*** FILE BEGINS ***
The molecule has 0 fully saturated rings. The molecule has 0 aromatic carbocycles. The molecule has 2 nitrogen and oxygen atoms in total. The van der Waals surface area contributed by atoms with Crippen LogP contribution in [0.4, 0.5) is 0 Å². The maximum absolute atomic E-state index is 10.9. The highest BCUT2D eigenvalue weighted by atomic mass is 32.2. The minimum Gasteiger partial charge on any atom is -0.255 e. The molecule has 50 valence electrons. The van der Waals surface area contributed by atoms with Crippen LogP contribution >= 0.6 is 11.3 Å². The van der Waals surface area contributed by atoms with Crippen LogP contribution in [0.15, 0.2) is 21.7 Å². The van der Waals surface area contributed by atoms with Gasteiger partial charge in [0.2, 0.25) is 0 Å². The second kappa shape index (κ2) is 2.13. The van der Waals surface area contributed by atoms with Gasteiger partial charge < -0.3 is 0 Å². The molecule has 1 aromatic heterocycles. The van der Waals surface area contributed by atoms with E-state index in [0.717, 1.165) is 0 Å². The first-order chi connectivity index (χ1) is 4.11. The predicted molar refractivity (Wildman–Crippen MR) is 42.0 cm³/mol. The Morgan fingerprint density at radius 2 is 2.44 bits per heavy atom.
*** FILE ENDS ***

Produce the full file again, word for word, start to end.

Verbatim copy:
The molecule has 0 fully saturated rings. The molecule has 0 aromatic carbocycles. The molecule has 2 nitrogen and oxygen atoms in total. The van der Waals surface area contributed by atoms with Crippen LogP contribution in [0.4, 0.5) is 0 Å². The maximum absolute atomic E-state index is 10.9. The highest BCUT2D eigenvalue weighted by atomic mass is 32.2. The minimum Gasteiger partial charge on any atom is -0.255 e. The molecule has 50 valence electrons. The van der Waals surface area contributed by atoms with Crippen LogP contribution >= 0.6 is 11.3 Å². The van der Waals surface area contributed by atoms with Crippen LogP contribution in [0.15, 0.2) is 21.7 Å². The van der Waals surface area contributed by atoms with Gasteiger partial charge in [0.2, 0.25) is 0 Å². The second kappa shape index (κ2) is 2.13. The van der Waals surface area contributed by atoms with Gasteiger partial charge < -0.3 is 0 Å². The molecule has 1 aromatic heterocycles. The van der Waals surface area contributed by atoms with E-state index in [0.717, 1.165) is 0 Å². The first-order chi connectivity index (χ1) is 4.11. The predicted molar refractivity (Wildman–Crippen MR) is 42.0 cm³/mol. The Morgan fingerprint density at radius 2 is 2.44 bits per heavy atom.